The Kansas City Star and Other Newspapers Own-Up to Past History of Racist Coverage

Tom Denio
Chicago, IL

It is critical for white people—including me--to understand and remember that we were almost always raised with blinders on and were not aware we had them on, specifically regarding racial justice.  We were not aware we wore these blinders and how they distorted the news we received, our education at home and school, and our resulting views.  The tainted reporting on racial matters conflicts with the moral teaching and Biblical commandment:  Thou shalt not bear false witness against thy neighbor.

A major American newspaper, The Kansas City Star, researched its archive, identified instances of racist reporting and apologized for its historic racist coverage, acknowledging that “the sins of our past still reverberate today.” The paper wrote in December, 2020: “For 140 years, it (the Star) has been one of the most influential forces in shaping Kansas City and the region.  And yet for much of its early history – through sins of both commission and omission – it disenfranchised, ignored, and scorned generations of Black Kansas Citians.  It reinforced Jim Crow laws and redlining.  Decade after early decade it robbed an entire community of opportunity, dignity, justice and recognition.”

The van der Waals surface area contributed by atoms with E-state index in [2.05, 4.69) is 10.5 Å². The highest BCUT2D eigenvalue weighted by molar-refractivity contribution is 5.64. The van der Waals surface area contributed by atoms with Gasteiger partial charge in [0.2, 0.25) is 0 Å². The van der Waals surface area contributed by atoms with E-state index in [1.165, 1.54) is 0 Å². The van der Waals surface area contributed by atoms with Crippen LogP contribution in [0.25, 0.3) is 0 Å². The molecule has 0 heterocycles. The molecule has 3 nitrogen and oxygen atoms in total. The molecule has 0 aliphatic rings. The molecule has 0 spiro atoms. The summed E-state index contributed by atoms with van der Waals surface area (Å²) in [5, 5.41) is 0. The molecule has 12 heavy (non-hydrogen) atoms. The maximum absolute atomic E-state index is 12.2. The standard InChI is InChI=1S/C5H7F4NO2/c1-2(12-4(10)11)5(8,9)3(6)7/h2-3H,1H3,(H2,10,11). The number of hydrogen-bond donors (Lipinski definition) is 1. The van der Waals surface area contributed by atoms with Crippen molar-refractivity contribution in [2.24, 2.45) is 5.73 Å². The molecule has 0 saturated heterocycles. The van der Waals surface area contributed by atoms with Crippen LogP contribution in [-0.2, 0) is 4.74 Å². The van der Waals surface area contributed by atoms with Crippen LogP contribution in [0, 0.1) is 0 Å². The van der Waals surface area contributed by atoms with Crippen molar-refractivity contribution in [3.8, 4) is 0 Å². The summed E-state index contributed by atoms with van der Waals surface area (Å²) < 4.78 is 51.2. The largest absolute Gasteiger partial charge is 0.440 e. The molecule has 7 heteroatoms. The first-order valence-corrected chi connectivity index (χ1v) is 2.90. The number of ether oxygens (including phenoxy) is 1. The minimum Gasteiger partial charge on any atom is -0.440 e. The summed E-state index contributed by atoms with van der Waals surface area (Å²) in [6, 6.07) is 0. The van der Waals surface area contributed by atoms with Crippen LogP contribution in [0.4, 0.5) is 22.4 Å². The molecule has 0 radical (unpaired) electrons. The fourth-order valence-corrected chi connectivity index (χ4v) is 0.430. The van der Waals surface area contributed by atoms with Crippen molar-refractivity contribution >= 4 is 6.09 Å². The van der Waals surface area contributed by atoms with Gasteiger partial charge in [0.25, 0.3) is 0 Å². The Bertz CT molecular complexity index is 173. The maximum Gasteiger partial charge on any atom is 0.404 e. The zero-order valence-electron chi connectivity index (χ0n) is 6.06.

The Star’s public apology strikes me as important for several reasons:  First, it acknowledges the real and pervasive harm caused to the Black community over many decades; Second, it illuminates how the Star directly and indirectly supported white supremacy and systemic racism; Third, it points out that its coverage did a disservice to whites too as these readers were “deprived of the opportunity to understand the true richness that Black citizens brought to Kansas City.”

The Star was spurred to review its past through a racial justice lens by the protests following the murder of George Floyd in Minneapolis in May of 2020.  While the Star has made progress in its coverage, it admits it needs a more diverse staff and “deeper community conversations to better focus our coverage.”  Toward that end, it has hired an editor to focus on race and equity issues.  It has also created a series, “Lifting Black KC Voices” to feature the accomplishments of and the issues that most affect Black Kansas City residents.

Other newspapers such as The Orlando Sentinel, The News and Observer (Raleigh, NC), and the Montgomery (AL) Advertiser have also issued apologies for racist coverage of specific events or racist coverage over lengthier periods.  Yet such public acknowledgements of past missteps are rare in the American media landscape.  (See link below to “Maligned in Black and White”)

This matters. The Star’s series and apology matter.  Other papers’ and media’s racist coverage matters.   The Star’s series and apology helps white people see how white supremacy operated in practical application and to consider the damage this has caused and is causing.



“The Truth in Black and white: An apology from The Kansas City Star” (A six-part series of The Kansas City Star):

“Maligned in Black and White – Southern newspapers played a major role in racial violence.  Do they owe their communities an apology?”  Mark Pinsky, June 29, 2021

Kansas City Star reporters
"Not only were the shirts all white, there was a time when all of the reporters at The Star and Times were white, and male. This lack of diversity made for coverage that ignored large swaths of the community. File THE KANSAS CITY STAR"